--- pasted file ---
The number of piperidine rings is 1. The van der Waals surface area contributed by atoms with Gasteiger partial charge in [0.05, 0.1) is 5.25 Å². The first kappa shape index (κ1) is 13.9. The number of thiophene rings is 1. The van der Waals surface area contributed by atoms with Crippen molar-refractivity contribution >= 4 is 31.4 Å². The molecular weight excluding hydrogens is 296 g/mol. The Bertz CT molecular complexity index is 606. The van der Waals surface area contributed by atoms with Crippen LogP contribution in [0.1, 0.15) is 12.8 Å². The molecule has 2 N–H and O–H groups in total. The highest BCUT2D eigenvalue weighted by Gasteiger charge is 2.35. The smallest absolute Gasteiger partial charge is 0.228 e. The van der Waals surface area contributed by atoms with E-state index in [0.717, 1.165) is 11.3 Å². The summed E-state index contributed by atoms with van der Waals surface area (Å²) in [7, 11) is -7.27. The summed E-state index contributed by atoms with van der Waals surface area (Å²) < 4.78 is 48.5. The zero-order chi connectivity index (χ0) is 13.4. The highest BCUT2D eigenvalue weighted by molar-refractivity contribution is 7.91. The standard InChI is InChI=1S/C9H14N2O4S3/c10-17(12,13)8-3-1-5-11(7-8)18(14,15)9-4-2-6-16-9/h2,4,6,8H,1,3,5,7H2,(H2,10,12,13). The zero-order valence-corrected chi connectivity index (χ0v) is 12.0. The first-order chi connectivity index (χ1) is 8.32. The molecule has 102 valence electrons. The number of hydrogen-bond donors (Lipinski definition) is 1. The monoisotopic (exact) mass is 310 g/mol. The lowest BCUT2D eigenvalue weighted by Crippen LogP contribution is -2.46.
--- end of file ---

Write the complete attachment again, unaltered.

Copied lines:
The number of piperidine rings is 1. The van der Waals surface area contributed by atoms with Gasteiger partial charge in [0.05, 0.1) is 5.25 Å². The first kappa shape index (κ1) is 13.9. The number of thiophene rings is 1. The van der Waals surface area contributed by atoms with Crippen molar-refractivity contribution >= 4 is 31.4 Å². The molecular weight excluding hydrogens is 296 g/mol. The Bertz CT molecular complexity index is 606. The van der Waals surface area contributed by atoms with Crippen LogP contribution in [0.1, 0.15) is 12.8 Å². The molecule has 2 N–H and O–H groups in total. The highest BCUT2D eigenvalue weighted by Gasteiger charge is 2.35. The smallest absolute Gasteiger partial charge is 0.228 e. The van der Waals surface area contributed by atoms with E-state index in [0.717, 1.165) is 11.3 Å². The summed E-state index contributed by atoms with van der Waals surface area (Å²) in [7, 11) is -7.27. The summed E-state index contributed by atoms with van der Waals surface area (Å²) < 4.78 is 48.5. The zero-order chi connectivity index (χ0) is 13.4. The highest BCUT2D eigenvalue weighted by molar-refractivity contribution is 7.91. The standard InChI is InChI=1S/C9H14N2O4S3/c10-17(12,13)8-3-1-5-11(7-8)18(14,15)9-4-2-6-16-9/h2,4,6,8H,1,3,5,7H2,(H2,10,12,13). The zero-order valence-corrected chi connectivity index (χ0v) is 12.0. The first-order chi connectivity index (χ1) is 8.32. The molecule has 102 valence electrons. The number of hydrogen-bond donors (Lipinski definition) is 1. The monoisotopic (exact) mass is 310 g/mol. The lowest BCUT2D eigenvalue weighted by Crippen LogP contribution is -2.46.